Sunday, 22 November 2015

Introducing Aseir (Al'Farok) Aerendgast

We've started a new D&D game here at D4sign! Don't worry, we'll continue playing The Long Game, but we're also playing a game run by fellow D4sign blogger, Mike! Today's post is all about my character for the game, and how he came to be!
Dallas Kasaboski

Saturday, 21 November 2015

The Long Game: Intrigue with a Side of Indigestion

Greetings, fair traveler, and welcome back to D4sign! Let's continue The Long Game! When last we left our adventurers, they had barely sailed their ship to an outpost in Aes, Kalgar's home country. There, they were recuperating, and waiting to speak with Admiral Draksha concerning Kalgar's fate...

Sunday, 18 October 2015

Making Magic Happen

I used to have a problem with magic in D&D. For years, I avoided playing a magic-user, and would go so far as to ignore magic in games. This has changed recently, and I'm about to tell you why.
Dallas Kasaboski

Saturday, 25 July 2015

Developing Starfall: a story-first approach

Dominic Matte
When I work on a D&D game, I start with a core idea for a world or story (for example, what if dragons were secretly playing a game for the fate of the world and no one knew). Then I build the world in excessive detail, including history, politics, organizations, and characters. When I write in an event (or when the players do) I want to know how it'll affect the world, and for that I need to have the world ready in working detail. Once I'm satisfied with the expansive planning, I star play, adding more to the story and world on a session-by-session basis as the players explore and learn about what's going on.

At least, that's how I usually work on a D&D game. I've been slowly kicking out ideas for a campaign that I'm tentatively calling Starfall (after three or four rejected titles over the years), and I've been taking a different approach than I normally do. I may have mentioned it here before, earlier in the process. I've been building a framework of story in distinct arcs with specific themes around the core concept, adding and subtracting and re-organizing as I make progress.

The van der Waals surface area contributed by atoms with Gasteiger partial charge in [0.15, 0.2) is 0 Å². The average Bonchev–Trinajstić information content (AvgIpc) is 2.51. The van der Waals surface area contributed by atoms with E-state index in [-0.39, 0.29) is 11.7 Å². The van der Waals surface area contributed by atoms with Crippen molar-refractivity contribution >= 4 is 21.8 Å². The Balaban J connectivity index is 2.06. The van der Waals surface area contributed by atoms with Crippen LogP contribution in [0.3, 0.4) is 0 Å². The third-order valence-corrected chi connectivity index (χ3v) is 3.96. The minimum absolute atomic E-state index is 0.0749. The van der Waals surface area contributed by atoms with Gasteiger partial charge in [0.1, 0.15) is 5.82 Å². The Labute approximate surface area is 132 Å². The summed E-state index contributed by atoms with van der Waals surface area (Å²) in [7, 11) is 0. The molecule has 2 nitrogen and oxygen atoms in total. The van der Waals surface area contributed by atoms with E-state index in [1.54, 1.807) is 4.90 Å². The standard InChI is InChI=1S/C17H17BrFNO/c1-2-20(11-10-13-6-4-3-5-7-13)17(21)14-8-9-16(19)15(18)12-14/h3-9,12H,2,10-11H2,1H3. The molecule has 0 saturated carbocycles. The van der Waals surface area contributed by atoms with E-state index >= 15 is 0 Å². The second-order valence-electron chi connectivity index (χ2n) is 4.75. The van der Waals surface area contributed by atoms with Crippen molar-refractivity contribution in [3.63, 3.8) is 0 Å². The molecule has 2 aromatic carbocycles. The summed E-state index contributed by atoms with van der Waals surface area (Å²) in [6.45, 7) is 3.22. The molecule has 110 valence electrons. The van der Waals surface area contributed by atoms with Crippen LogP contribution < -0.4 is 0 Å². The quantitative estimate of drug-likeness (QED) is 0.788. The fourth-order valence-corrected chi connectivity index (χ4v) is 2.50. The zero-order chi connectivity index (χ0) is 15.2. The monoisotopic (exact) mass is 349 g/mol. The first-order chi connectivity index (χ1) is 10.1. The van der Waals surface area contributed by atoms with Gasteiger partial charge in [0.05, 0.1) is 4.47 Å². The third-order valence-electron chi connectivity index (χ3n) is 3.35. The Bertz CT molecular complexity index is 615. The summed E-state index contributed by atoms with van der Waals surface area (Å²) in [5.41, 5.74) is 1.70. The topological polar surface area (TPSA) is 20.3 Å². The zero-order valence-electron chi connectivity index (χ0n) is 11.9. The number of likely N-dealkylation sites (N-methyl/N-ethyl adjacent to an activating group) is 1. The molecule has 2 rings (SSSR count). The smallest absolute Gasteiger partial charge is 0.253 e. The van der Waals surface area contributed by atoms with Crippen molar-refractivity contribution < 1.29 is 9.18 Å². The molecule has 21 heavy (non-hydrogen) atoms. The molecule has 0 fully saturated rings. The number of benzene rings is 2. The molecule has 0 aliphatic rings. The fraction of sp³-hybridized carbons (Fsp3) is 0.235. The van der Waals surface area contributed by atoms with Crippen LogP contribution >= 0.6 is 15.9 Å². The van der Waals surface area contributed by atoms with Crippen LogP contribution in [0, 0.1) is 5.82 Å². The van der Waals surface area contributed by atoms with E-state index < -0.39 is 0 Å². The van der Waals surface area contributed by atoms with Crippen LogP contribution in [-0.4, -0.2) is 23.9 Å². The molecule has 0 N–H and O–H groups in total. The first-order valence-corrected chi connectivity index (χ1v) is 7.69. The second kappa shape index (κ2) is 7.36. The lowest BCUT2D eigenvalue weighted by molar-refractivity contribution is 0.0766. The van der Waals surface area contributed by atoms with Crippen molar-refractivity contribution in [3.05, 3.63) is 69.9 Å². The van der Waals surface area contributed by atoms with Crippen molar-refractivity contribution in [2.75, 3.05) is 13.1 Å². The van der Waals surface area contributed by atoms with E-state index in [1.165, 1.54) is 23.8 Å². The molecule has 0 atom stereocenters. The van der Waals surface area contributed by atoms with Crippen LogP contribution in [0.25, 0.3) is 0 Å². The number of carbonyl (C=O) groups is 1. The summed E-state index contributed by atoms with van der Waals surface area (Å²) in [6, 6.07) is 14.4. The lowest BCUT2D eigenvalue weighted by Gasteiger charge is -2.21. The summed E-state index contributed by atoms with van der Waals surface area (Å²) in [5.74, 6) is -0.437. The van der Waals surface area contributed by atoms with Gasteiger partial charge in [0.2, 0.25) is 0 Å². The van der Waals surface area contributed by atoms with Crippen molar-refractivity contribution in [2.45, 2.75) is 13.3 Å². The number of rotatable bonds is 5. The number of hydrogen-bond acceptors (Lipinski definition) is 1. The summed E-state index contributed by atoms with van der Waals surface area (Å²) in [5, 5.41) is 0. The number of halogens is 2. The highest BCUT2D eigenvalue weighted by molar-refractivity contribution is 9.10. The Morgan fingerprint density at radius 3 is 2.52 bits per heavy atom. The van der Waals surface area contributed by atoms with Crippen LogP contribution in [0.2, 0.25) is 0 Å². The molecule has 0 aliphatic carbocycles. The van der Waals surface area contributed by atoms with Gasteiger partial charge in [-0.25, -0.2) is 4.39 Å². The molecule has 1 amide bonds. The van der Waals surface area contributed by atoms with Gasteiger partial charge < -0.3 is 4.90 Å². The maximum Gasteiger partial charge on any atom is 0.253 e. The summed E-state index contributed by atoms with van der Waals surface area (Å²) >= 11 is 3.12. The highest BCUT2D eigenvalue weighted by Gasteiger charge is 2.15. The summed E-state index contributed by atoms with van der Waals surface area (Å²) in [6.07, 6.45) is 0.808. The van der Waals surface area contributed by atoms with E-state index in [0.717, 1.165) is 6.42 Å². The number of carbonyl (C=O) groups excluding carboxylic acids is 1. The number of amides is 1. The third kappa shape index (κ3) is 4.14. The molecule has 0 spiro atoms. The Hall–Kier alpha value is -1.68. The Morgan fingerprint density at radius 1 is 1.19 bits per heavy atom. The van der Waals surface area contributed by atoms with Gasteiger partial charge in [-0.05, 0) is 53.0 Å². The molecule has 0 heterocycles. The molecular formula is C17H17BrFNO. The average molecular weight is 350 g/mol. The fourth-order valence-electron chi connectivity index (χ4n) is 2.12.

Saturday, 18 July 2015

The Medium Version of The Long Game

Hello! We here, at D4sign, have been playing many games and sometimes it is easy to lose track of things. True to its name, we have been playing The Long Game for a long time, and I thought it would be a good idea to provide a summary. If you're new to the game, this should help you catch up, and if you're very familiar with it, this should refresh your memory. I will be updating this as we play and further details can be found in earlier Long Game posts!

I also found that while this was much shorter, it was still longer than the average reader may wish to peruse. Therefore, I have written an even shorter summary here.
Dallas Kasaboski

The Short Version of The Long Game

Hello! In an effort to bring everyone, including the players, up to speed on the events of The Long Game, I strove to make a synopsis. Realizing that it was great, but maybe still a little too long, I decided to make this summary, here. Lacking most of the story and content, it may not make as much sense, but for anyone already familiar with the journals, which can be found in previous posts, this summary will help to refresh your memory of our adventures. I hope you like it and find it useful!
Dallas Kasaboski

Thursday, 30 April 2015

Magic Is Not A Tech Crutch

Dominic Matte
I've seen a few interesting thoughts on the interaction between magic and technology. A common argument is that advanced technology would not develop in a world with magic because magic works as a sort of crutch that negates any need for scientific advancement. If you can shoot fireballs and beams of force from your fingertips, why would you need a gun? If you can teleport not just between towns, but between continents or worlds or planes, why would you need cars or trains?

Personally, I'd argue the opposite: a world with magic would develop technology at a faster rate.